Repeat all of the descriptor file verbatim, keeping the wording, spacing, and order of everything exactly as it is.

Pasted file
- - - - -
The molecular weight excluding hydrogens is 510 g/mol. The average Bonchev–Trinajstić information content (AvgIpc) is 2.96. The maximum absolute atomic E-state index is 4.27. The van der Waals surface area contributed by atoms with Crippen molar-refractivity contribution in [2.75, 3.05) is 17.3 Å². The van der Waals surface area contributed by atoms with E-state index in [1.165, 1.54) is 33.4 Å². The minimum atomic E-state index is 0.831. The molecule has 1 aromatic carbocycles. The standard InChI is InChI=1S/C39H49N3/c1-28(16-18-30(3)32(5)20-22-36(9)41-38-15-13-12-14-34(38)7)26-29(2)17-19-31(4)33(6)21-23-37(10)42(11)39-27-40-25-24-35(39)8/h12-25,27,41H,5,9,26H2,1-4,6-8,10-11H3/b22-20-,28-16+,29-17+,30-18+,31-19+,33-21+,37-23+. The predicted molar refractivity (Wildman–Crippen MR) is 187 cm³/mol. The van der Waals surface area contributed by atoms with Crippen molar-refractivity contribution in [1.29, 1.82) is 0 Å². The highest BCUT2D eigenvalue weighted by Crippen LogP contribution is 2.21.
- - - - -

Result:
The molecular weight excluding hydrogens is 510 g/mol. The average Bonchev–Trinajstić information content (AvgIpc) is 2.96. The maximum absolute atomic E-state index is 4.27. The van der Waals surface area contributed by atoms with Crippen molar-refractivity contribution in [2.75, 3.05) is 17.3 Å². The van der Waals surface area contributed by atoms with E-state index in [1.165, 1.54) is 33.4 Å². The minimum atomic E-state index is 0.831. The molecule has 1 aromatic carbocycles. The standard InChI is InChI=1S/C39H49N3/c1-28(16-18-30(3)32(5)20-22-36(9)41-38-15-13-12-14-34(38)7)26-29(2)17-19-31(4)33(6)21-23-37(10)42(11)39-27-40-25-24-35(39)8/h12-25,27,41H,5,9,26H2,1-4,6-8,10-11H3/b22-20-,28-16+,29-17+,30-18+,31-19+,33-21+,37-23+. The predicted molar refractivity (Wildman–Crippen MR) is 187 cm³/mol. The van der Waals surface area contributed by atoms with Crippen molar-refractivity contribution in [1.29, 1.82) is 0 Å². The highest BCUT2D eigenvalue weighted by Crippen LogP contribution is 2.21.